Every once in a while I scroll down too far on a web news story and see the comments.
It’s like not watching where you’re going and stepping into dog droppings – every time I do, I wish I hadn’t.
The anonymity of the internet certainly lets people display their true colors for all to see. The very nicest thing that can be said about many of them is that they’re sometimes wrong, but never in doubt. And I mean NEVER! I’m sure that if there was a story on Vegetarian Lithuanian Barber Shop Quartets, these same people would have an opinion they would feel compelled to share.
The biggest question I have is – who are these people who have the time and the inclination to comment, then comment on others’ comments, then comment on the response to their comments. I have a life, so I have to make time to write this blog – and there are often things that are more important, such as cheering on my daughter this past weekend. I can’t imagine having so much time with nothing to do.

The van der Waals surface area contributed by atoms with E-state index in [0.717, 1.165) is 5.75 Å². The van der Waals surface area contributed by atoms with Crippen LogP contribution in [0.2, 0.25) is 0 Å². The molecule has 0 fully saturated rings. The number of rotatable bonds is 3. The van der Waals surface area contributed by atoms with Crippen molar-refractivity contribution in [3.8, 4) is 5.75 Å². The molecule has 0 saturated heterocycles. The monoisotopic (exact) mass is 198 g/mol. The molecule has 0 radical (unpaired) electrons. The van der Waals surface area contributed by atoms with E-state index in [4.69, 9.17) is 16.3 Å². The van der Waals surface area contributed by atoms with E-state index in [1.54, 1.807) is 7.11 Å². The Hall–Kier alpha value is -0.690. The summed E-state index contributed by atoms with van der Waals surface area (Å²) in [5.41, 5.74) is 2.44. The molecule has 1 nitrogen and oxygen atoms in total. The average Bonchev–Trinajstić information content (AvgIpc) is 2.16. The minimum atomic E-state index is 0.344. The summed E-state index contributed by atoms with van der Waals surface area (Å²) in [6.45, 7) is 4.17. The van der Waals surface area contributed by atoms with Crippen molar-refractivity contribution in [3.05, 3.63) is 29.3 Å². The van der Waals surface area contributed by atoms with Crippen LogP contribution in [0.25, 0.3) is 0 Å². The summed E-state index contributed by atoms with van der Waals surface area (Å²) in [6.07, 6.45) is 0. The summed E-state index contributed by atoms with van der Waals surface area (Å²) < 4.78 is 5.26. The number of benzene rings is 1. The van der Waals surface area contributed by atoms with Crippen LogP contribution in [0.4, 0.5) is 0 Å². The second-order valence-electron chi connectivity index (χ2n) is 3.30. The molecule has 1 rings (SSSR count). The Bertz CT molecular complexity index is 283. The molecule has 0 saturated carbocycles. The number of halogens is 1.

I suppose they could be among the idle rich, but if I were independently wealthy, I can guarantee I’d fritter away my time in a much more enjoyable fashion.
I know they aren’t students on summer break; 1) they are too busy sleeping, eating, texting and getting together and; 2) they wouldn’t waste their time on the news.
If they’re people who have been impacted by the economy and are out of work (been there, done that) wouldn’t the time be better spent in other ways. Go to a job interview with THAT attitude and you’ll remain in the same straits.
So, here are my suggestions for alternative uses of the time spent sending acid tongued comments to the masses on the internet news sites:
1. Learn to play the guitar – everybody in this country knows someone who has one they’re not using.
2. Read. Start with a book on manners – you’d be amazed at what you’re missing.
3. Read the Bible. If you were amazed by the etiquette book, you’ll be shocked by this.
4. Go for a walk or a bike ride. Using your electric product from the scooter store or a wheel chair counts.
5. Think of something positive and uplifting to write.
Okay, I confess – that last one truly was a “bridge too far.”